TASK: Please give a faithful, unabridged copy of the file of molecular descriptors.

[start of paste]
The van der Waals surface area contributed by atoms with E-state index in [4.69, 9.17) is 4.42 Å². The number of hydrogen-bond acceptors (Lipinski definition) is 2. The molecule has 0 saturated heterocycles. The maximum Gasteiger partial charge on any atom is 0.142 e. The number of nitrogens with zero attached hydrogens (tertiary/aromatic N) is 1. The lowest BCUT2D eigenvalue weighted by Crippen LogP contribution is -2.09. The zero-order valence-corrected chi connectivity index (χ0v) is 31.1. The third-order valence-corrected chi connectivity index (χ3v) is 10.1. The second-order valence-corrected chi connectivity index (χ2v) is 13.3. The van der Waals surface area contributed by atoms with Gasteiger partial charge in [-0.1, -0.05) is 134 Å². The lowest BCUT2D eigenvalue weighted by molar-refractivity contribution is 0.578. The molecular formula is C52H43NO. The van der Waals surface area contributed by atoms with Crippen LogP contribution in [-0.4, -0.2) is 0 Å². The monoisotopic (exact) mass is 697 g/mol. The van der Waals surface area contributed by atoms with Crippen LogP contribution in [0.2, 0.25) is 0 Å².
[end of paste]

The van der Waals surface area contributed by atoms with E-state index in [4.69, 9.17) is 4.42 Å². The number of hydrogen-bond acceptors (Lipinski definition) is 2. The molecule has 0 saturated heterocycles. The maximum Gasteiger partial charge on any atom is 0.142 e. The number of nitrogens with zero attached hydrogens (tertiary/aromatic N) is 1. The lowest BCUT2D eigenvalue weighted by Crippen LogP contribution is -2.09. The zero-order valence-corrected chi connectivity index (χ0v) is 31.1. The third-order valence-corrected chi connectivity index (χ3v) is 10.1. The second-order valence-corrected chi connectivity index (χ2v) is 13.3. The van der Waals surface area contributed by atoms with Gasteiger partial charge in [-0.1, -0.05) is 134 Å². The lowest BCUT2D eigenvalue weighted by molar-refractivity contribution is 0.578. The molecular formula is C52H43NO. The van der Waals surface area contributed by atoms with Crippen LogP contribution in [-0.4, -0.2) is 0 Å². The monoisotopic (exact) mass is 697 g/mol. The van der Waals surface area contributed by atoms with Crippen LogP contribution in [0.2, 0.25) is 0 Å².